If you think practicing HR inNew YorkorCaliforniais hard, try juggling international HR laws and still remaining compliant. From email policies to gender-specific laws, every country has its own unique take on compliance. As you'll learn, some are just more unique than others.
Here are four unique and unusual international HR laws that may surprise you.
35 Hour Workweek and “Right to Disconnect” Rules
In 2000, France reduced its workweek from 39 hours to 35 hours. There is some flexibility built into the law. For example, only the average annual workweek has to equal 35 hours, so seasonal companies don’t suffer. Otherwise, any work over 35 hours would qualify for overtime pay. The goal of the change was to help reduce unemployment and improve quality of life.
Even with the shorter hours, the modern workday often extends beyond closing time thanks to smartphones, computers, and the perceived need to be accessible 24/7. In 2017, France passed its “right to disconnect” law which frees employees from having to reply to electronic communications after hours. The law aims to improve employee work-life balance and reduce unpaid overtime.
In 2008, Japan passed the “Metabo Law,” which requires local governments and employers to annually measure the waist circumference of citizens and employees aged 40 to 74. Men with waists over 33.5 inches and women with waists over 35.4 inches are required to enroll in weight loss classes for three months. The law comes as a response to rising obesity rates in the country and imposes financial penalties on companies that don’t meet specific participation and health targets.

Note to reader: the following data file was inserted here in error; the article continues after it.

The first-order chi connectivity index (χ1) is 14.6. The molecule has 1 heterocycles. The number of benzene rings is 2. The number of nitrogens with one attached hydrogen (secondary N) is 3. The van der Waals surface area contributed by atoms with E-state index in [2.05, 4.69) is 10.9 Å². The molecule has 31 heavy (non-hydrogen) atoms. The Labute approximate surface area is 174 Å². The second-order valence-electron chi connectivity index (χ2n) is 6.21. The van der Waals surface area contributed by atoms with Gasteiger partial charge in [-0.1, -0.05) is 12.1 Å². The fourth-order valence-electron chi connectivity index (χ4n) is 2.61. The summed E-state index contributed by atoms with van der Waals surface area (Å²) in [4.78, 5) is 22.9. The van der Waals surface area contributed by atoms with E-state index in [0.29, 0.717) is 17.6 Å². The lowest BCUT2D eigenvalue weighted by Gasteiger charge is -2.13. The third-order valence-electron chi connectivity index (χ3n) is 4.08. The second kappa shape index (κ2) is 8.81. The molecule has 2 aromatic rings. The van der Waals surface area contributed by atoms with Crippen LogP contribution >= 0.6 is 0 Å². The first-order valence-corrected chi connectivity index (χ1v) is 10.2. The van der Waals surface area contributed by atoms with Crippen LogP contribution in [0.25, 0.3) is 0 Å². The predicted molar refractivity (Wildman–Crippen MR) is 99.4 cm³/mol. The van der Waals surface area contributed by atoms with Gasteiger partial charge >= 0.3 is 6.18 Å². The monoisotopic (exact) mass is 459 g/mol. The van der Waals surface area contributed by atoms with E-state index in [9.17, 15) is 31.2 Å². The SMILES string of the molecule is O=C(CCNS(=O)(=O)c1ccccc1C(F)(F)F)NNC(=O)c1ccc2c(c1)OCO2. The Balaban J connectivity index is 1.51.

Gender-Specific Retirement Ages
Until earlier this year, China had different minimum retirement ages for men and women. Men, regardless of occupation, had to wait to turn 60 years old before retiring. On the other hand, women could retire as early as age 50 or 55, depending on whether they held a blue or white collar job. Last year, the Chinese government decided to incrementally raise the retirement age until it reaches 65 for both genders by 2045.
In 2005, Saudi Arabia banned men from working in women’s lingerie stores. The law was created to limit the mixing of sexes and ultimately gave more women the opportunity to work. In 2011, the ban was expanded to include stores selling women’s cosmetics, clothing, and wedding dresses. If stores didn’t meet their deadlines to switch over to an all-female staff, they would be forced to close.